ST. JOHNS COUNTY, Fla. — Former Circuit Court Judge Robert Mathis read the news of Alec Baldwin’s fatal prop gun misfire with an eerie sense of recognition. The retired St. Johns County jurist nearly died himself in a similar accident 22 years ago.
“I thought of that,” he said mildly, when asked about it Friday morning. Mathis didn't recall the exact date of the shooting, nor does he have any newspaper clippings of it – a casual countenance that belies the severity of what happened.
The misfire occurred in October 1999 in his own courtroom, as he sat on the bench. A mock hostage situation was being staged by law enforcement and was designed to be as realistic as possible. Officers were armed, their weapons loaded with blanks, as they began the exercise.
According to an AP report that appeared in the Florida Times-Union:
Mathis “was acting the part of a judge who had been taken hostage in the Oct. 14 training exercise run by the St. Johns County Sheriff’s Office. Mathis said the hostage-taker in the scenario, agent Eric Fowler of the U.S. Drug Enforcement Agency, used the judge as a shield while he tried to get out of the courtroom. Fowler’s handgun, loaded with blanks, went off when members of a SWAT team tried to grab him, and Mathis was struck in the neck by the wad and powder charge from the blank cartridge.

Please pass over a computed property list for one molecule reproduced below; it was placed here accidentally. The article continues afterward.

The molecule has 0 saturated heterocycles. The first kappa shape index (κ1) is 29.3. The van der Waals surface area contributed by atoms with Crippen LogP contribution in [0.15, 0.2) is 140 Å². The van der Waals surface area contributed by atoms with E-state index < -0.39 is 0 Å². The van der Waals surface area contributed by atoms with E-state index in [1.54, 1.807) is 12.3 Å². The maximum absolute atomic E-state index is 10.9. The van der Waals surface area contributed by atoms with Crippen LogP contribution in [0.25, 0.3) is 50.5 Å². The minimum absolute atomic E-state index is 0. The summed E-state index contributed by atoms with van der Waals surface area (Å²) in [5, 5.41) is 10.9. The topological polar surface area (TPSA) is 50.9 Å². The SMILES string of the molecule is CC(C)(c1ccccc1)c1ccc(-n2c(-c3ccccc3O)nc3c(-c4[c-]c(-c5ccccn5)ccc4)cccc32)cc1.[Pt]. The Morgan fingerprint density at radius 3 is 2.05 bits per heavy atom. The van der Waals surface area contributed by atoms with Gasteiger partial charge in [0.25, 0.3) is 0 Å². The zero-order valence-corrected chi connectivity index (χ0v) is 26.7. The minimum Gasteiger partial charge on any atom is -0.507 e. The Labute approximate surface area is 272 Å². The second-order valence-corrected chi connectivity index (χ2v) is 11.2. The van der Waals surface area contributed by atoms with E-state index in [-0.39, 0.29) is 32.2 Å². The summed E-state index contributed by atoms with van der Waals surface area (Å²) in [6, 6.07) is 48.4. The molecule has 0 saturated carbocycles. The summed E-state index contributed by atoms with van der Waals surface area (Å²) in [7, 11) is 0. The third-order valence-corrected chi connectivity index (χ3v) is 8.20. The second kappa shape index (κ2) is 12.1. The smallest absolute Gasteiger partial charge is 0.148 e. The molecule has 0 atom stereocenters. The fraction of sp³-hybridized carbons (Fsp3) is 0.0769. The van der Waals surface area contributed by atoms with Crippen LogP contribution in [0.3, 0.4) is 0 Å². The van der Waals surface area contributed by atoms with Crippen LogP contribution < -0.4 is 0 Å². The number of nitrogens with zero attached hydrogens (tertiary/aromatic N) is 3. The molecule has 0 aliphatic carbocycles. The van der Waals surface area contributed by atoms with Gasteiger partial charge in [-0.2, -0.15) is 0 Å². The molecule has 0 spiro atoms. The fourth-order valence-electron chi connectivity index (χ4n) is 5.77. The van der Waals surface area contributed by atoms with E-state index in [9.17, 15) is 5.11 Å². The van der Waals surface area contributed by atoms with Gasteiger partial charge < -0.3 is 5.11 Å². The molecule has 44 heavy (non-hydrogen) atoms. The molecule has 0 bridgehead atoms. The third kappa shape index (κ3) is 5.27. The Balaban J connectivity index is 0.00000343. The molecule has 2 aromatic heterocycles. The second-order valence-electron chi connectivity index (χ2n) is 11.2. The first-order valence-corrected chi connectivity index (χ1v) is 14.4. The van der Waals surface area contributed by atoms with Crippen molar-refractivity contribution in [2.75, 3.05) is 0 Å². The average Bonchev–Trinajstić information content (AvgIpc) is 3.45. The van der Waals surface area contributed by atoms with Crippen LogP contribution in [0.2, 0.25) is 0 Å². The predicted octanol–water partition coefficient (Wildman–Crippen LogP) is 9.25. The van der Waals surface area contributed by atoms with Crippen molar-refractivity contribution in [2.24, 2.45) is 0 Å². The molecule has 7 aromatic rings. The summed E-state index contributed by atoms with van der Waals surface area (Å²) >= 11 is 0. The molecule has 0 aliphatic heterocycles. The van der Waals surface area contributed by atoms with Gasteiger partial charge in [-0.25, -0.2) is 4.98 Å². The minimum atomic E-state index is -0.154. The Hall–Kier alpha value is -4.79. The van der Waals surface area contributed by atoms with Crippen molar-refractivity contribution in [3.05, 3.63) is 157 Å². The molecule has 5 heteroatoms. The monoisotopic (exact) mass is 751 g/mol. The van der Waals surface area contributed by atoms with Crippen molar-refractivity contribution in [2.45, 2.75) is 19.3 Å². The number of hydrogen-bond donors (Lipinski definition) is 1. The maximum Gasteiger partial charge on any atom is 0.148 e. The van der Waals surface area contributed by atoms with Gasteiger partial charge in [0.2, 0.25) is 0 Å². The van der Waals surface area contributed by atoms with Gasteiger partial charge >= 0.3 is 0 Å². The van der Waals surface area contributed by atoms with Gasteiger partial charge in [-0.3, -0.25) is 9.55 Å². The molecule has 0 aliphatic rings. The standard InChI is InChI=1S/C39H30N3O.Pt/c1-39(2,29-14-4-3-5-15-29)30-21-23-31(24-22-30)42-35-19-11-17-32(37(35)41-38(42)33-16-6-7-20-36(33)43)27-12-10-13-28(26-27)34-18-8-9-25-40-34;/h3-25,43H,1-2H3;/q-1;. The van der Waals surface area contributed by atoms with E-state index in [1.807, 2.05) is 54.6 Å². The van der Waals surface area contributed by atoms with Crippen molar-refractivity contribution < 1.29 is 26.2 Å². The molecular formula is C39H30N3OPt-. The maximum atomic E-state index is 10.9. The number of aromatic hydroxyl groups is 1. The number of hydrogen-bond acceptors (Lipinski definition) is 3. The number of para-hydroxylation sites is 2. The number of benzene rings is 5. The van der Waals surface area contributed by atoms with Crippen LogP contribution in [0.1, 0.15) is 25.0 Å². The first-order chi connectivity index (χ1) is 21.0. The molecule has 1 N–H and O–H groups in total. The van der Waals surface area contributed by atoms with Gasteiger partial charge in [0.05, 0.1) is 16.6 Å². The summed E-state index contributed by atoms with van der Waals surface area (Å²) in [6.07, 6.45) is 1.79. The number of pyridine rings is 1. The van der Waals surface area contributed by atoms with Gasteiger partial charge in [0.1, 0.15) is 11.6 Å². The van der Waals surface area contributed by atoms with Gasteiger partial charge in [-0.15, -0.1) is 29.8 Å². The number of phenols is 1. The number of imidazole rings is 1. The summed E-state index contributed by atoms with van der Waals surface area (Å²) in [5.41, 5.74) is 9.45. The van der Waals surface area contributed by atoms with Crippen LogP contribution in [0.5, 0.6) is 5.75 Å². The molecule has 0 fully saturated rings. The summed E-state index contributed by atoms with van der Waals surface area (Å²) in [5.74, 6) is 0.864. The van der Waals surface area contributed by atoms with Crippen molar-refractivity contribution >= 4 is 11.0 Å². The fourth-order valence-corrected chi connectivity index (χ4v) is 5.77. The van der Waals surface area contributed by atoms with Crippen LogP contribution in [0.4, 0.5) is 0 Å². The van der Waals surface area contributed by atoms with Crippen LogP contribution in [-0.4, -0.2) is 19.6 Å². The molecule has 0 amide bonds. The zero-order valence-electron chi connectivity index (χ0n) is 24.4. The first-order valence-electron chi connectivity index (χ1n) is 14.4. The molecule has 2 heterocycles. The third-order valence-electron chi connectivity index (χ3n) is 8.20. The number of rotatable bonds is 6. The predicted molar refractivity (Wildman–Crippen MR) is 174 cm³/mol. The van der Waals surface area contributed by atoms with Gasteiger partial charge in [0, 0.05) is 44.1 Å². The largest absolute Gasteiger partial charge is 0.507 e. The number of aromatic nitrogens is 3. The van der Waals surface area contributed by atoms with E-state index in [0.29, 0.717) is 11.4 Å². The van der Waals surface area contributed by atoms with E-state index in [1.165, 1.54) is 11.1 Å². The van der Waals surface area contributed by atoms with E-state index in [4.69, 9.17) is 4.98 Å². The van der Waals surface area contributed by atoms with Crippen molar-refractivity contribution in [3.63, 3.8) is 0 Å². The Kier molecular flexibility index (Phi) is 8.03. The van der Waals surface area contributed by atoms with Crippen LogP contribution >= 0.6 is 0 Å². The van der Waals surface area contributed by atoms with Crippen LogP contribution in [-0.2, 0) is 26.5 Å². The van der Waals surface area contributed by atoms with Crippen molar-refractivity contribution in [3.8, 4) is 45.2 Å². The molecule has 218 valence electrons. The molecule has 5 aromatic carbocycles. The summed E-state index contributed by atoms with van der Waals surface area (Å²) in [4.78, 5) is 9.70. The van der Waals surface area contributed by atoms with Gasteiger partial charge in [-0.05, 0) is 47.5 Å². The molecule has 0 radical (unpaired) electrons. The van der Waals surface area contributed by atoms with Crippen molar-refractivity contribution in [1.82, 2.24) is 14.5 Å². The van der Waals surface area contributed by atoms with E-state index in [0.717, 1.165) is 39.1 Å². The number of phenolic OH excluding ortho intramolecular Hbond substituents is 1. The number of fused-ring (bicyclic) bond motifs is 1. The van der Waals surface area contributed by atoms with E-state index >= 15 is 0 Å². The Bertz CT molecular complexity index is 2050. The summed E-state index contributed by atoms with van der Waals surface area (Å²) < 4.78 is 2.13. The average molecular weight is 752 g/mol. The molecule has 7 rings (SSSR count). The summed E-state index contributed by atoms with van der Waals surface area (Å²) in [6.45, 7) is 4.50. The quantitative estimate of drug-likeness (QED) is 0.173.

“He said the blank went into his neck and traveled close to a nerve that controls his heart."
Recalling the incident Friday, Mathis said the projectile just missed hitting his carotid artery and rested against his vargus nerve. When paramedics pressed his neck wound to stanch the bleeding, his heart rate would slow, and he’d black out.
“I didn’t realize how serious it was until after I got out of surgery," he told First Coast News.
At the time, the Times-Union reported, “Mathis said he would take part in future exercises but would be a little more careful.” In fact, in 2001, he filed a $1 million lawsuit against the federal government, citing nerve damage and other permanent injuries. He settled the case out of court for an undisclosed sum in 2002, the paper reported, noting, “He hasn't worn a tie since.”
Watch First Coast News starting at 5 for our exclusive interview with the former judge.